News / USA

Wisconsin Assembly Approves Union Curbs

Escorted by law enforcement officers, Wisconsin Assembly Republicans exit the state Capitol after cutting off debate and rapidly voting to pass a controversial budget repair bill, February 25, 2011
Escorted by law enforcement officers, Wisconsin Assembly Republicans exit the state Capitol after cutting off debate and rapidly voting to pass a controversial budget repair bill, February 25, 2011
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Lawmakers in Wisconsin have moved closer to stripping state employees of union bargaining rights.  

The Republican-dominated State Assembly abruptly ended an overnight debate on the measure, and held a 1:00 a.m. vote that caught many Democrats, who oppose the bill, off-guard.

Democrats shouted "Shame! Shame! Shame!" as their Republican colleagues silently filed out of the building after voting on the measure.

The bill must still clear the state Senate, but a vote there is uncertain because all 14 Democratic senators have left the state, denying the Republican majority the required number of lawmakers needed to hold a vote.

Republican Governor Scott Walker has argued that the measure is necessary to close a $137 million budget deficit this year, and $3.6 billion in the next two years.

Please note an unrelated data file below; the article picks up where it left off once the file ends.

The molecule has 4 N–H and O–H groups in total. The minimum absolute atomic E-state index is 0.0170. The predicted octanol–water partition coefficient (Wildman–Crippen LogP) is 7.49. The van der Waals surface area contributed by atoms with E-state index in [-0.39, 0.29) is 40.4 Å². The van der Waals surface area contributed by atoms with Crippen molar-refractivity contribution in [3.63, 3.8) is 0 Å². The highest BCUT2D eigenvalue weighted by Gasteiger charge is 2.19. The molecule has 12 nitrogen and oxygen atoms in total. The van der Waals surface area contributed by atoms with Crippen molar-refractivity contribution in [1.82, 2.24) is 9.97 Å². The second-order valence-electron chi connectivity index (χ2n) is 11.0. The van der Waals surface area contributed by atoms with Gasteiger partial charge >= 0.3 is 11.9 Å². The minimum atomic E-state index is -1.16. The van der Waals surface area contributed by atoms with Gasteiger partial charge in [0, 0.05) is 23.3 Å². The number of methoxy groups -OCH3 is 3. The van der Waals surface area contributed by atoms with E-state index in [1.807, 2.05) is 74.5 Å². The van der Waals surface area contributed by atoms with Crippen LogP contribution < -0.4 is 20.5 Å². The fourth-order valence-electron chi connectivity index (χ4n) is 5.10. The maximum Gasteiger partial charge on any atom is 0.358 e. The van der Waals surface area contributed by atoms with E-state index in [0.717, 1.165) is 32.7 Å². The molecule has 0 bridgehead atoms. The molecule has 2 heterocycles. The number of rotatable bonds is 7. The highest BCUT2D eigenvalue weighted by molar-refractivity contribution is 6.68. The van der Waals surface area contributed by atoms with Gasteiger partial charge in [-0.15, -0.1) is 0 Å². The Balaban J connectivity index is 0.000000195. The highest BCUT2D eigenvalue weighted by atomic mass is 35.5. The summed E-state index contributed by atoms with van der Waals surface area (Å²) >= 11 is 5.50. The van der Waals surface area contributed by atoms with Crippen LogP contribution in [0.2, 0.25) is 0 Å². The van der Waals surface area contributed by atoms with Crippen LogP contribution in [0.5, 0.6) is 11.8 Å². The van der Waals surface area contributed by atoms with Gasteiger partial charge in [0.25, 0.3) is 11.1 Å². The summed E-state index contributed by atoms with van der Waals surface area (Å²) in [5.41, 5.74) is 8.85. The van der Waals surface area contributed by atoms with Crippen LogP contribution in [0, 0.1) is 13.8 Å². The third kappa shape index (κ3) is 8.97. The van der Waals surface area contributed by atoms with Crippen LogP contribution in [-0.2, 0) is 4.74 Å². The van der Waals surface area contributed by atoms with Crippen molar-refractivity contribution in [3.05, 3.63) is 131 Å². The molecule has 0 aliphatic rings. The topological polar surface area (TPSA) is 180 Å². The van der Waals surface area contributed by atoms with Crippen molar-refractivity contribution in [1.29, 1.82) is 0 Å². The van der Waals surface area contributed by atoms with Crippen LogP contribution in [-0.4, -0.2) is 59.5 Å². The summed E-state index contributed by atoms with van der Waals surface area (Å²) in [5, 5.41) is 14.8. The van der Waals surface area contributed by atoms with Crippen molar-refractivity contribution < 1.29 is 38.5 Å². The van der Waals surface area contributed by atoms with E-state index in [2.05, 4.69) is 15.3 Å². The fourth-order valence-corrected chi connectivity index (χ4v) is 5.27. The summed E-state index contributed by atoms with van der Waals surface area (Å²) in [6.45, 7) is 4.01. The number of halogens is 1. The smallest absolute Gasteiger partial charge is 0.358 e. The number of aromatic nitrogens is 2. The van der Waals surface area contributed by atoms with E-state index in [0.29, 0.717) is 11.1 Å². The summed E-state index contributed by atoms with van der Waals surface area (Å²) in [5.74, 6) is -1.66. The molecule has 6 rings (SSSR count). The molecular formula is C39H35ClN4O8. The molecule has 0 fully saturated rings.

Tens of thousands of demonstrators had gathered in the state capital of Madison to protest the bill, with many crowded into the Capitol building itself.

A political fight over union rights could spread to other parts of the country, as similar legislation is being considered in other states, including nearby Indiana and Ohio.

The legislation being debated would deny public employee unions the right to collectively bargain for pensions, benefits and other terms of their employment, while maintaining their right to negotiate wages.  It would also require public employees to put aside more of their salaries toward their health care and pension benefits.  

Critics accuse Republicans of using the legislation to weaken the unions.  Some also say the move is politically motivated, as labor unions are major contributors to the Democratic Party.

Some information for this report was provided by AP and Reuters.

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